Chrysler Reports Record $3.7 Billion 1994 Profit, Workers to Share Wealth
Jan. 17, 1995
DETROIT (AP) _ Strong sales of cars and trucks and sharply reduced spending on marketing helped make 1994 the most profitable year in Chrysler Corp.'s history, the automaker said Tuesday.
The No. 3 U.S. automaker's $3.7 billion earnings will translate to fat profit-sharing checks or bonuses for its employees, and position the company for growth until at least 1997, Chairman Robert J. Eaton said.
He and Chrysler economists disagree with analysts who believe Federal Reserve action to boost interest rates will put a damper on sales and cause the business cycle to peak.
``We have agreed with every single raise the Fed has made,'' Eaton said after the earnings report. ``(It) has had and will have the effect of smoothing out the cycle and extending the positive portion.''
Chrysler earned $1.2 billion in profits in the fourth quarter, compared with $777 million in the October-December period of 1993. The fourth-quarter earnings reflected a favorable tax adjustment of $132 million.
The previous Chrysler earnings record for a year was $2.4 billion in 1984. In 1993, the company had a net loss of $2.5 billion, as accounting changes that year produced a one-time reduction in earnings of nearly $5 billion.
Chrysler's stock fell Tuesday despite its record 1994 earnings. The automaker's shares lost $1.25 to close at $51.62 1/2 on the New York Stock Exchange.
Most Chrysler employees will learn this week about their share of the company's profit. Eaton said two weeks ago that profit-sharing payments to about 75,000 union-represented employees would average about two months' gross pay. News reports estimated the payment amount at $7,500 or more.
Some 16,500 nonunion employees will also receive profit-sharing payments, and managers and top executives are eligible for bonuses.
The formula for the company's success in 1994 included:
_ Sharply reduced spending on rebates and other incentive programs, which averaged $570 per vehicle vs. $870 in 1993.
_ Continuing cost-cutting and waste elimination programs that from 1989 through 1993 saved the company $4 billion. Chrysler chief financial officer Gary Valade said savings in 1994 were between $750 million and $1 billion.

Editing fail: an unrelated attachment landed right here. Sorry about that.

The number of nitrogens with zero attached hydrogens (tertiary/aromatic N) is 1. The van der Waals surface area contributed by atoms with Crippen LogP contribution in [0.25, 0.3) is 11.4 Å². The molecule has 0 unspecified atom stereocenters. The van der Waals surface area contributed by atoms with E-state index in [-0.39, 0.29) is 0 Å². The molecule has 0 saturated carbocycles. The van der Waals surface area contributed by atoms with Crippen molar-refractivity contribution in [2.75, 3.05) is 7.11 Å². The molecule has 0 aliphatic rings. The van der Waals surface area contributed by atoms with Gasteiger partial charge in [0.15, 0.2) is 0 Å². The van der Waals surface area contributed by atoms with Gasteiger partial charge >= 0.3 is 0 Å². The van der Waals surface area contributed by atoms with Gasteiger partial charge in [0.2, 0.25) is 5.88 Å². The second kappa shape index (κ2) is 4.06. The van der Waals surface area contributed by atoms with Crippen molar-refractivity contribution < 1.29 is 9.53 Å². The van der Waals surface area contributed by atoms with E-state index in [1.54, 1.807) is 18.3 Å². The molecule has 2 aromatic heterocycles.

_ A higher profit margin on cars and trucks, due to the cost savings. After taxes, Chrysler's average profit-per-vehicle rose to $1,230 in 1994 from $820 in 1993.
_ A smaller share of sales to commercial and rental car fleets. Fleets accounted for 16 percent of Chrysler sales in 1994, down from 18 percent the previous year.
_ Increasing sales, both at home and overseas. U.S. sales were up 7.6 percent. Chrysler's international business grew 20 percent, and Eaton said he expected that growth rate to continue this year.
Eaton said the company met its 1994 goals of fully funding its pension plans and accumulating a $7.5 billion cash cushion designed to let it continue developing new products when the business cycle heads downward.
``We expect to renew the entire product lineup again in this business cycle,'' he said.
That starts with an all-new version of Chrysler's crown jewel, its minivan. Production starts this spring on the first complete makeovers of the Dodge Caravan, Plymouth Voyager and Chrysler Town & Country.
Eaton described the company's management plan as schizophrenic: conservative with finances but ``aggressive, bold and daring'' with products.
Chrysler's earnings-per-share were $3.20 for the fourth quarter and $10.11 for the year, compared with earnings of $2.11 and a loss of $7.62 in the respective 1993 periods. Its 1994 revenues were $52.2 billion, up from $43.6 billion in 1993. Fourth-quarter revenues were $14.3 billion vs. $12 billion a year ago.
General Motors Corp. and Ford Motor Co. are expected to report their 1994 financial results by early February.